Anthropological Collection

Description

The wooden trapiche that is exhibited in the exhibition Identity signs It is one of the few specimens that are conserved in the country. His 90 parts or pieces show how the gears of this mill took out, through a circular movement, the guarapo (juice or juice from the cane) to make the sugar in the colony. The trapiches until the end of the eighteenth century worked by animal or human traction, which made this machinery one of the symbols of the cruelties of the slave plantation.

More information

Used to extract the guarapo, juice, mascabada (sugar of poor) or the raspadura, the trapiche or mill that is exhibited in the Leon Center is later to the colony and of animal extraction (oxen or horses), being for the rest a domestic economy I needed 5 to 10 slaves to move.
At its center, there are three large vertical wooden cylinders that rotate to the beat of the animals, these pillars are called clubs, processing a cane task a day and needing two to three large pans of iron or beaten copper to be filled, then passing them to be dried in the sun, turning into crystal or granulated sugar into blocks.

Due to lack of knowledge, their data and production information were not recorded by historical economists, on the basis that these were insignificant forms of production. However, still in the twentieth century the sugar mill was still grinding cane and being directed to a different public or a market of scarce resources, it did not compete with the sugar mill and survived, threatened only when the price of sugar fell to very low levels in the international market.

Dr. Frank Moya Pons in his article published in the defunct magazine Rumbo of June of 1995, describes with amazement the existence of more than 11 small mills and sugar mills in the area of ​​Constanza for 1931, according to cited reference. On the Internet it is possible to find a varied and rich literature of diverse information and of different and extended countries, about the trapiche and its use in today's societies, which shows the importance of this productive technology capable of overcoming the time, new technologies and the adversities, to continue offering us its succulent sweetness.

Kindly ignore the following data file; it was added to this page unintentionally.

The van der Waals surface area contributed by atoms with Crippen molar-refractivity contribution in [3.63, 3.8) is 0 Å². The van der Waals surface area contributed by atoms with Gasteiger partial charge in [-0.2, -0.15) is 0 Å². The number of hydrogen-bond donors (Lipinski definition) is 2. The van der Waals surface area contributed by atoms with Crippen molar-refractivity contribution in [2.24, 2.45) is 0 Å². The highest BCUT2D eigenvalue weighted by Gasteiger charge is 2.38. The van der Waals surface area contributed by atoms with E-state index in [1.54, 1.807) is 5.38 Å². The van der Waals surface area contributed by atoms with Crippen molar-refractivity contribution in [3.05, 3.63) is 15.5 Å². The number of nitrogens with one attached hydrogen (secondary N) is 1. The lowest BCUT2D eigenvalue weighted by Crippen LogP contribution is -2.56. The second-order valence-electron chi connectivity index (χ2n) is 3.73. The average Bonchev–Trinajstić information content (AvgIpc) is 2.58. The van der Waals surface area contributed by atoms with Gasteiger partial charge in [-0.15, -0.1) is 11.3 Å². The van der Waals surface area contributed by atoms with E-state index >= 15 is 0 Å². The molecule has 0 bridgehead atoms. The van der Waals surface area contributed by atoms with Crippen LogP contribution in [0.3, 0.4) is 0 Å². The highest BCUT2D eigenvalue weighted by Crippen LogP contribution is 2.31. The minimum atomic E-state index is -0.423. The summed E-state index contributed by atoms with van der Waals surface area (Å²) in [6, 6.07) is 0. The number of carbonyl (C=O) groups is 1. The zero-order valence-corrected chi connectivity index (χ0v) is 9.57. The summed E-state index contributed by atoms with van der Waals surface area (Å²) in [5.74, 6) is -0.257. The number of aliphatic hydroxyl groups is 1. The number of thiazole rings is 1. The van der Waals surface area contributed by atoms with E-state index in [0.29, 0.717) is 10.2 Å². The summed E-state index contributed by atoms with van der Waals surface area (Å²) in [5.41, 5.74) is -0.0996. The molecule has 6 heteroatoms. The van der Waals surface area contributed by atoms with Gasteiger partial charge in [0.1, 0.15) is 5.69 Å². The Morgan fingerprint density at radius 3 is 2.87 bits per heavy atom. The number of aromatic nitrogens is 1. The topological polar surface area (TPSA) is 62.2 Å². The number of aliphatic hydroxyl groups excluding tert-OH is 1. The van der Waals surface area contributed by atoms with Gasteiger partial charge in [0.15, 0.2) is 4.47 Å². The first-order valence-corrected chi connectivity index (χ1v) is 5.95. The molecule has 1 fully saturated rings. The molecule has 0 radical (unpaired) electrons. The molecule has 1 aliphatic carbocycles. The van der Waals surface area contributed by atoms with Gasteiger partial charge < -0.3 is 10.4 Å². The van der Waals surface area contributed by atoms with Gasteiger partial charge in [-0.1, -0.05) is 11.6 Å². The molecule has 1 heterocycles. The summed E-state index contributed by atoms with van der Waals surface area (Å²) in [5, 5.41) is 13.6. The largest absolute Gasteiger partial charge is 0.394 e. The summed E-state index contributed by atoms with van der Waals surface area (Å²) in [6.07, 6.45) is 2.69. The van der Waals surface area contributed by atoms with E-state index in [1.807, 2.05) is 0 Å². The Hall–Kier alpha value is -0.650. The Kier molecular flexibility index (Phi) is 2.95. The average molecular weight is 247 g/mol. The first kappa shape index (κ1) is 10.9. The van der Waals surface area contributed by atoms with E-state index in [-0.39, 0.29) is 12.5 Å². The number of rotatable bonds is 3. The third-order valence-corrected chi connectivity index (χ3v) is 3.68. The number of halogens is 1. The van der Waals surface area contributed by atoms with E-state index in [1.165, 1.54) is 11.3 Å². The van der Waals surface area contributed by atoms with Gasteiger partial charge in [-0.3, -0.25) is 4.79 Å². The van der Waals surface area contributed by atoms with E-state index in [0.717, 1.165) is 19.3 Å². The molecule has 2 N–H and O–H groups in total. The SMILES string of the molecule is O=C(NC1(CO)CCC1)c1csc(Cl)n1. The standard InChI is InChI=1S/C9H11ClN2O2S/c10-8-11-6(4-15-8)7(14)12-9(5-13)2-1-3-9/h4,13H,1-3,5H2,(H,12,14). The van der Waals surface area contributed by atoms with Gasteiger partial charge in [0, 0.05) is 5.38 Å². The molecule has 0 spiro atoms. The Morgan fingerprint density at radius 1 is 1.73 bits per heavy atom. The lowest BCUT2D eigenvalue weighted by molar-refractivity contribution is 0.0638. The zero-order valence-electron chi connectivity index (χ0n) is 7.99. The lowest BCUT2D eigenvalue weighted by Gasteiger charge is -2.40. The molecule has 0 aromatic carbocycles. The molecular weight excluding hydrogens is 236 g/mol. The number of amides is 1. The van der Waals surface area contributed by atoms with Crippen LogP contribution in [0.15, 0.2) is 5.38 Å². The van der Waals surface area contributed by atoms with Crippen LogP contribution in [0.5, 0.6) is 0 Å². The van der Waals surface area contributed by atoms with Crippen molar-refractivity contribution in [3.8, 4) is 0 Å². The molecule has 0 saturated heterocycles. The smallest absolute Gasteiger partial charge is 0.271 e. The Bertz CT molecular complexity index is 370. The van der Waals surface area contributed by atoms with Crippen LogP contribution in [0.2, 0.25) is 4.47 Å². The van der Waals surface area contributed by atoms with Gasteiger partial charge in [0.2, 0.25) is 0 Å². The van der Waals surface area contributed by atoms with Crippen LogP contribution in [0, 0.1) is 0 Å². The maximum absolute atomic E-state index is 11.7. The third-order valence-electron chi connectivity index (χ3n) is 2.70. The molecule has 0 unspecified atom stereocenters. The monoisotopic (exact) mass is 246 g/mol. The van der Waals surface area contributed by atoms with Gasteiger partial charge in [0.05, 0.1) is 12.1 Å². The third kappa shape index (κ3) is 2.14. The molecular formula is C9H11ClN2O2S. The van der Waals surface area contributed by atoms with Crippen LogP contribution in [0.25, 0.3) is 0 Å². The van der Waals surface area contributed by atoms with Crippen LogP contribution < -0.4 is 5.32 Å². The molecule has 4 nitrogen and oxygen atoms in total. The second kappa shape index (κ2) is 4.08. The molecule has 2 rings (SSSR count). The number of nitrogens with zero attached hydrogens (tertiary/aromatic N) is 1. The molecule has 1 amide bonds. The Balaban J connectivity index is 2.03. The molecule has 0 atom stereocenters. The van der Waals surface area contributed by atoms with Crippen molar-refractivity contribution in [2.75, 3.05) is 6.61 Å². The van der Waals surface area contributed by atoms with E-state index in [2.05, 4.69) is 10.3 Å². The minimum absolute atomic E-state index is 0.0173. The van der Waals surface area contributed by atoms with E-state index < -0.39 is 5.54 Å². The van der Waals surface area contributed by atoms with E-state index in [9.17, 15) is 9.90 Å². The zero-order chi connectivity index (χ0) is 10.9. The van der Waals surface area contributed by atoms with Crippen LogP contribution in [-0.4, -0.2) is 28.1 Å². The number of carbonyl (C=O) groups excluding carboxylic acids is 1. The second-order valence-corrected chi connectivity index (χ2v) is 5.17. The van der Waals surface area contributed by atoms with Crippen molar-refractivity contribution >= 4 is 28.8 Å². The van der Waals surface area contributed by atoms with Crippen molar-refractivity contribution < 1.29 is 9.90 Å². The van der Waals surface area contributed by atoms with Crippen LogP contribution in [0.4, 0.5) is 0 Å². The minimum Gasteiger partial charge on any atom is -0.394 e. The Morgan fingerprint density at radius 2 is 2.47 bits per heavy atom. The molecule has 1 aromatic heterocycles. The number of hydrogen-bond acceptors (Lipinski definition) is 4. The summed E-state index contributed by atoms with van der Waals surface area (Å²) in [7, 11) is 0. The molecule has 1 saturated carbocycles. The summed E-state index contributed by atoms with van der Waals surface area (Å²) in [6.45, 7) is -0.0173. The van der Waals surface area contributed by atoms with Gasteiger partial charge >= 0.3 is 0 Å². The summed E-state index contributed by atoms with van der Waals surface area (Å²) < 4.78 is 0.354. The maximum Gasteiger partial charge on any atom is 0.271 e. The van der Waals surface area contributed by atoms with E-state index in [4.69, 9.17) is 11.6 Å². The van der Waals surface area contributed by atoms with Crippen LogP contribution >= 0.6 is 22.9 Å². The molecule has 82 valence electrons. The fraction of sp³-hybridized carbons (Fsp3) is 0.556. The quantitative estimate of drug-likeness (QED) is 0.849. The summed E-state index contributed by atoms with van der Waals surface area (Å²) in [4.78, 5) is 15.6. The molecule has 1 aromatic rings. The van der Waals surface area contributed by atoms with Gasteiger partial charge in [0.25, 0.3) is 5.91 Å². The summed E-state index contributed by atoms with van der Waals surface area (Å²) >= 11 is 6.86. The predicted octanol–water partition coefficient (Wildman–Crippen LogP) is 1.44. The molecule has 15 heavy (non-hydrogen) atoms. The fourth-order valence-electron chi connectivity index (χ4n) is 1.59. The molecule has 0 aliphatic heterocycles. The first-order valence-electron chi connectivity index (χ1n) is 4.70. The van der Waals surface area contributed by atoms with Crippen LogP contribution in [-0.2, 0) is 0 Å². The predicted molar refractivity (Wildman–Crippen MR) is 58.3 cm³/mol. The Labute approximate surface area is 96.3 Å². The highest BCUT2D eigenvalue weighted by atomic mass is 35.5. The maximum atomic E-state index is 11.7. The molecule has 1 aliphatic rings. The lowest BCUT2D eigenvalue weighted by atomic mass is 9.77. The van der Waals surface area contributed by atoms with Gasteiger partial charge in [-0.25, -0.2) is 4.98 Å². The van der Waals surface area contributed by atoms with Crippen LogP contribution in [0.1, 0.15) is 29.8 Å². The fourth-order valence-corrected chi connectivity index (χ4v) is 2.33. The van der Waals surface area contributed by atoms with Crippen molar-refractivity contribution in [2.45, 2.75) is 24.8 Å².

In our country, the sugarcane area registers more than 230 bateyes, which was for a long time a residential enclave of cane pickers of Haitian origin; Today these towns are inhabited by Dominicans, Dominicans of Haitian descent, Haitians and cocolos descendants, especially in the east, losing their former cane referent as a result of the fall of the sugar industry. In times of Lent and especially in Holy Week, is the scene of groups of ga-gá that move from one batey to another, giving rhythm, color, joy, musicality and sacredness to its inhabitants and concurrent.

Bibliography

- Fraginals Moreno, Manuel. The wit. Cuban economic-social sugar complex. 3 tomes. Editorial Social Sciences. Havana. 1978

- Esteban Deive, Carlos. The Black Slavery in Santo Domingo. 2 tomes. Museum of the Dominican Man. 1980

- Sarmiento Ramírez, Ismael. Cuba between opulence and poverty. Aldaba editions. 2004

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Last modified on Friday, September 20 2013 19: 55
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